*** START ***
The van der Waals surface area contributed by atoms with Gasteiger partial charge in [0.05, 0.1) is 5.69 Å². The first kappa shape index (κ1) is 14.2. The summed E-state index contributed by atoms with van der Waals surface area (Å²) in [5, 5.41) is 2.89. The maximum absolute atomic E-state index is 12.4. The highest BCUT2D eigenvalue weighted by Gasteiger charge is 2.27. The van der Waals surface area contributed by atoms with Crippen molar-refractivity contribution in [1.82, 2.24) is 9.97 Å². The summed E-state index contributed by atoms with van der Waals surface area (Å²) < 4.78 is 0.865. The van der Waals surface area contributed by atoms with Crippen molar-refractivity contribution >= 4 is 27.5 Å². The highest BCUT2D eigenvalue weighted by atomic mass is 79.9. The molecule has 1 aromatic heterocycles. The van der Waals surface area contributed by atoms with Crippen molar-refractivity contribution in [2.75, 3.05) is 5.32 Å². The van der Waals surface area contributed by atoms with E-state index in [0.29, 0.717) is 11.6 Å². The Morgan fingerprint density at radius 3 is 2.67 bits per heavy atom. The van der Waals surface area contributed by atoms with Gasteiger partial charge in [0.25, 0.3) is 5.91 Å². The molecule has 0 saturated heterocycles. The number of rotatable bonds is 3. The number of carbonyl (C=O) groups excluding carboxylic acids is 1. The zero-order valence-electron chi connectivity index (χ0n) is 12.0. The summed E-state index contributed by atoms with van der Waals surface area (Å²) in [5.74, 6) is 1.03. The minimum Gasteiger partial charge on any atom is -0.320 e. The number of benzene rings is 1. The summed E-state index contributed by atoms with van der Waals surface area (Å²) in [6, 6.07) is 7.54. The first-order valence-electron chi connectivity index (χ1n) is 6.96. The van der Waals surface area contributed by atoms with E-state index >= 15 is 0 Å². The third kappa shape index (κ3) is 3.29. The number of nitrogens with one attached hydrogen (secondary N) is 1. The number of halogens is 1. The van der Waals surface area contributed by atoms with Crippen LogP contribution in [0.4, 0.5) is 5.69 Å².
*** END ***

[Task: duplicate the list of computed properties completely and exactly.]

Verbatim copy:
The van der Waals surface area contributed by atoms with Gasteiger partial charge in [0.05, 0.1) is 5.69 Å². The first kappa shape index (κ1) is 14.2. The summed E-state index contributed by atoms with van der Waals surface area (Å²) in [5, 5.41) is 2.89. The maximum absolute atomic E-state index is 12.4. The highest BCUT2D eigenvalue weighted by Gasteiger charge is 2.27. The van der Waals surface area contributed by atoms with Crippen molar-refractivity contribution in [1.82, 2.24) is 9.97 Å². The summed E-state index contributed by atoms with van der Waals surface area (Å²) < 4.78 is 0.865. The van der Waals surface area contributed by atoms with Crippen molar-refractivity contribution >= 4 is 27.5 Å². The highest BCUT2D eigenvalue weighted by atomic mass is 79.9. The molecule has 1 aromatic heterocycles. The van der Waals surface area contributed by atoms with Crippen molar-refractivity contribution in [2.75, 3.05) is 5.32 Å². The van der Waals surface area contributed by atoms with E-state index in [0.29, 0.717) is 11.6 Å². The Morgan fingerprint density at radius 3 is 2.67 bits per heavy atom. The van der Waals surface area contributed by atoms with Gasteiger partial charge in [0.25, 0.3) is 5.91 Å². The molecule has 0 saturated heterocycles. The number of rotatable bonds is 3. The number of carbonyl (C=O) groups excluding carboxylic acids is 1. The zero-order valence-electron chi connectivity index (χ0n) is 12.0. The summed E-state index contributed by atoms with van der Waals surface area (Å²) in [5.74, 6) is 1.03. The minimum Gasteiger partial charge on any atom is -0.320 e. The number of benzene rings is 1. The summed E-state index contributed by atoms with van der Waals surface area (Å²) in [6, 6.07) is 7.54. The first-order valence-electron chi connectivity index (χ1n) is 6.96. The van der Waals surface area contributed by atoms with E-state index >= 15 is 0 Å². The third kappa shape index (κ3) is 3.29. The number of nitrogens with one attached hydrogen (secondary N) is 1. The number of halogens is 1. The van der Waals surface area contributed by atoms with Crippen LogP contribution in [0.4, 0.5) is 5.69 Å².